Gov. Stitt says he wants to take a case to the Supreme Court to amend or overturn McGirt
ARDMORE, Okla. (KXII) - Oklahoma Governor Kevin Stitt says the 2020 Supreme Court ruling in McGirt has wreaked havoc in Eastern Oklahoma- leaving the counties less safe, giving law enforcement jurisdiction problems, and stripping counties of budget money.
Stitt has been meeting with district attorneys and sheriffs in the area to talk about what they’ve experienced.
“I don’t believe any other state has ever gone through what Oklahoma is going through right now,” Stitt said. “I think this is the biggest issue that’s ever hit a state.”
Stitt said the consequences of McGirt could harm the state’s economy, since the increase in regulations could be hard on business, and so much court revenue is lost.
“My big fear for the sake of Oklahoma’s future is if it goes into taxation or it bleeds into regulation, then the state of Oklahoma doesn’t have any rights in eastern Oklahoma,” Stitt said.
He said the ruling has been harmful to victims of violent crimes.
“Going through a second trial, the victims have to go through that whole prosecution again,” Stitt said. “It’s just tragic what the victims are having to go through.”
The outcome isn’t much better for victims of property crimes.
“If it’s not a huge bodily crime, they’re not doing it,” Stitt said. “The U. S. Attorneys just don’t have the manpower to prosecute them. So car thefts, simple burglaries are just not being prosecuted right now.”
But Stitt said he believes there’s a path forward the same way it started, legally.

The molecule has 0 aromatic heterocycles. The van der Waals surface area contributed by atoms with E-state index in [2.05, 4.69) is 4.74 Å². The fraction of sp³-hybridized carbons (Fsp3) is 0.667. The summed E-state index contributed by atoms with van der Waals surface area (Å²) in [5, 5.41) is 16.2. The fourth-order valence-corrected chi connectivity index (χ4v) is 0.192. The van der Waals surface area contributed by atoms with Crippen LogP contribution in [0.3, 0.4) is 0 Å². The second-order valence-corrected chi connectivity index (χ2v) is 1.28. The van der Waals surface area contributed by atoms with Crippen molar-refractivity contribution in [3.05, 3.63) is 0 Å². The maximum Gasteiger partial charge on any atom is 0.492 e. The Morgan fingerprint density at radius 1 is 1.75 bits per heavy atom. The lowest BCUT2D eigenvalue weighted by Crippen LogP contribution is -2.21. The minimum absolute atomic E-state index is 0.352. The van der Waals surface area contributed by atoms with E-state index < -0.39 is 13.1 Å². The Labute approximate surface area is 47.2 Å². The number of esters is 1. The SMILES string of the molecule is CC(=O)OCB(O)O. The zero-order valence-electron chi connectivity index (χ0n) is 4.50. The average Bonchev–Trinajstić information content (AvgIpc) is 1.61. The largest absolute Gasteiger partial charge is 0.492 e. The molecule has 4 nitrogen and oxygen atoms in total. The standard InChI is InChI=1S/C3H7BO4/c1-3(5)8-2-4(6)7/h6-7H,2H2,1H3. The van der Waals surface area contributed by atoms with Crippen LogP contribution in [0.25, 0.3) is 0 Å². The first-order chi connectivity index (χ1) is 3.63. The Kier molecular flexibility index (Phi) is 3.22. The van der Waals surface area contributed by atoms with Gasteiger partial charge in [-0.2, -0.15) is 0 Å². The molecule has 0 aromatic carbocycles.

“We believe we can take a case back to the supreme court and either be overturned completely, or it can at least be limited to the major crimes act,” Stitt said. “And then we can figure out how to fix this.”
Stitt said to split Oklahomans up based on nationality doesn’t make sense.
“You’re either a native, or a non native, or do you need to be a quarter native, or a half or what’s the blood quorum,” Stitt said. “Or does it go on if you’re one five-thousandth, does that mean you have different protection under the law and you don’t pay taxes in Oklahoma? Or you have certain rights versus a non native?”
He said there should be one set of laws for Oklahomans.
“That’s where people just kinda start questioning, this doesn’t make sense,” Stitt said. “Because in America, we should all be treated fairly regardless of our race, geography or where we live.”
Stitt said he didn’t invite Lighthorse Police to talk about what impacts they’re seeing, but his attorney is negotiating with the tribes.
“All discussions pretty much go through the chiefs,” Stitt said.
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